Complex analysis, of course, is not the point of Mitchell’s report. If the reader is not convinced to support vouchers by her business boosterism or her invocations of effective schools, her devastating portrait of MPS educators is sure to win converts. Here is a picture of blithering fools who, freed of all accountability to the public, spend more and more money on fewer and fewer students with worse and worse results; who periodically repeat the same goals, but offer no means for attaining them; who create an endless progression of top-down reforms that over time become a jumble of contradictory activities; who care more about positive publicity than positive academic results.
Mitchell exaggerates the inadequacies of MPS educators through reading evidence in ways that produce the effect she desires. For instance, Mitchell’s graph on the report’s first page charts a dramatically declining graduate rate accompanied by significantly increasing expenditures over time. Yet she fails to note the vast demographic changes that have taken place in the system since the early 1970s or to provide evidence that the graduation rate of African Americans who now compose the majority of students has, in fact, declined over time. Furthermore, that part of the graph that charts per-pupil expenditures on the first page of the report looks more damning than the graph charting those expenditures tucked in the back of the report. The former, charted at five year intervals, obscures a peak in 1978 and a valley between 1980 and 1985 that are evident in the second graph, charted at yearly intervals. Although Mitchell is correct that expenditures rose dramatically between 1973 and 1993, her second graph makes it clear that expenditures remained nearly steady for the first half of the 1980s, and, more importantly, the increase from 1978 to 1993 amounted to only $200 or so per pupil.
But this isn’t the end of the matter. Mitchell states that enrollment in MPS fell from 128,734 in 1973 to 94,301 in 1993.
This comes close to the figures in my possession. What she ignores is that enrollment dropped nearly 40,000 from 1973 to 1981, and it subsequently has risen steadily, adding nearly 9,000 students since 1981.23 Rising expenditures since the mid-1980s, therefore, have accompanied rising student enrollment that commenced in the early 1980s rather than the falling enrollment Mitchell’s figures imply. When higher salaries and spiraling health insurance costs are taken into account, MPS hardly has appeared to be an extravagant operation in recent years. The same cannot be said for the Wisconsin Policy Research Institute, which paid Mitchell $78,000 for her slender report.24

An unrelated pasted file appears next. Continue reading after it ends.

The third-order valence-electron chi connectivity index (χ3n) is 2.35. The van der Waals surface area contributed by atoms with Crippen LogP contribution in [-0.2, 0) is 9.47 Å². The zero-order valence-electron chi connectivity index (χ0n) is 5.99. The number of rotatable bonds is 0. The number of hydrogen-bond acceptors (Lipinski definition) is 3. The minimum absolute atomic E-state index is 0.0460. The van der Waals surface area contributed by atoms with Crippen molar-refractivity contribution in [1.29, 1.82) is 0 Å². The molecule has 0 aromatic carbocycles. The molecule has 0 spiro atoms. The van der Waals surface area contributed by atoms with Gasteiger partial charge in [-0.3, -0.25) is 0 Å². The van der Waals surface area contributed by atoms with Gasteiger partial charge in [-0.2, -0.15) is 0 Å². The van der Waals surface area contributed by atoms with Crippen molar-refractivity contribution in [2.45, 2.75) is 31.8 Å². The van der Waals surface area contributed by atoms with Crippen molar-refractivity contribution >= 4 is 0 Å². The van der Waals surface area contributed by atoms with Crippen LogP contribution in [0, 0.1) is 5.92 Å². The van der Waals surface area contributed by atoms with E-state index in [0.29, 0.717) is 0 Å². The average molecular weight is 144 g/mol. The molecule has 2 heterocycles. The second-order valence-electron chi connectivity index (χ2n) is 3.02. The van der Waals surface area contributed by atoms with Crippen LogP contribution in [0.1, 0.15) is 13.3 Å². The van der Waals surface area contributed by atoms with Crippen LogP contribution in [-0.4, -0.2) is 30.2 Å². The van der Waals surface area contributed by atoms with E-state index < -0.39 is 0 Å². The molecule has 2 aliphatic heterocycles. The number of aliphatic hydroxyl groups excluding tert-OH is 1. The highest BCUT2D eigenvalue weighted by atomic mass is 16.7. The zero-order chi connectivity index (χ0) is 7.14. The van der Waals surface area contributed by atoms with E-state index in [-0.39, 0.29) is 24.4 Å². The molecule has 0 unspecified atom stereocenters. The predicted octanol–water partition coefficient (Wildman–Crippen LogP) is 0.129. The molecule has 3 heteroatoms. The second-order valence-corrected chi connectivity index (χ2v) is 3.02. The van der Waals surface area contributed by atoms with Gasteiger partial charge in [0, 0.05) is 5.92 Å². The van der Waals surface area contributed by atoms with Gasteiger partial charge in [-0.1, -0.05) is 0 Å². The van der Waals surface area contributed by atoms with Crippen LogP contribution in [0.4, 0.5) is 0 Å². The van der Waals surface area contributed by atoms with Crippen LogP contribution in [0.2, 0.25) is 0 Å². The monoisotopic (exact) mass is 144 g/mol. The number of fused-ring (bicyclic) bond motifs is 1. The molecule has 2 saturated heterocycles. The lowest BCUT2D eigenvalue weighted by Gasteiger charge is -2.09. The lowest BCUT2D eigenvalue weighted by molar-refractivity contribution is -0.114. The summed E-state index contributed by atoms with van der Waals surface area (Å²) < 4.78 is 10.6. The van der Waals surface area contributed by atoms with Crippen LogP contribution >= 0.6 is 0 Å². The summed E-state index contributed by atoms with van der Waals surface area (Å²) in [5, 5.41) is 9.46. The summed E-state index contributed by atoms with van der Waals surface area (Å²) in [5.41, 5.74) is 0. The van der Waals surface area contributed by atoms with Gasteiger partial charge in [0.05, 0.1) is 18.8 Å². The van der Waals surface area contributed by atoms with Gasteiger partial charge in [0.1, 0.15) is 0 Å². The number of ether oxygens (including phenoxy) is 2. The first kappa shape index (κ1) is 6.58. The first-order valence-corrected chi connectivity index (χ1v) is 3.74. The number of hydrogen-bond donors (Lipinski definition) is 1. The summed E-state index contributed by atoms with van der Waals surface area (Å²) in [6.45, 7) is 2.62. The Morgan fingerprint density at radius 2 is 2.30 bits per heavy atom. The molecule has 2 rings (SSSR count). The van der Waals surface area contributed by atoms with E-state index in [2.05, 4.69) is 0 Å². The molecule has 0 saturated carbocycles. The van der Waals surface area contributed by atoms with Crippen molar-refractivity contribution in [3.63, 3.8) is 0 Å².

Other problems with the report have to do with the question of public accountability and satisfaction. Mitchell apparently believes that MPS has no incentive to improve because it gets its money despite significant public dissatisfactions with the system. Yet she states that “demonstrating a lack of confidence in MPS, voters defeated a $474 million facilities plan by a three-to-one margin.”25 So the public obviously does have some say in how much money MPS receives. What Mitchell fails to point out is that whites overwhelmingly opposed the referendum while African Americans approved it by a wide margin. Given that whites compose approximately two-thirds of the population of Milwaukee but only 26% of the MPS student population, the vote suggests the unwillingness of many whites to support the schools of other people’s children. Vouchers, of course, would further diminish this obligation by reducing public taxation and treating families like entrepreneurial units whose competition for entry into the best schools invariably would be won by those most able to add their own resources to their vouchers.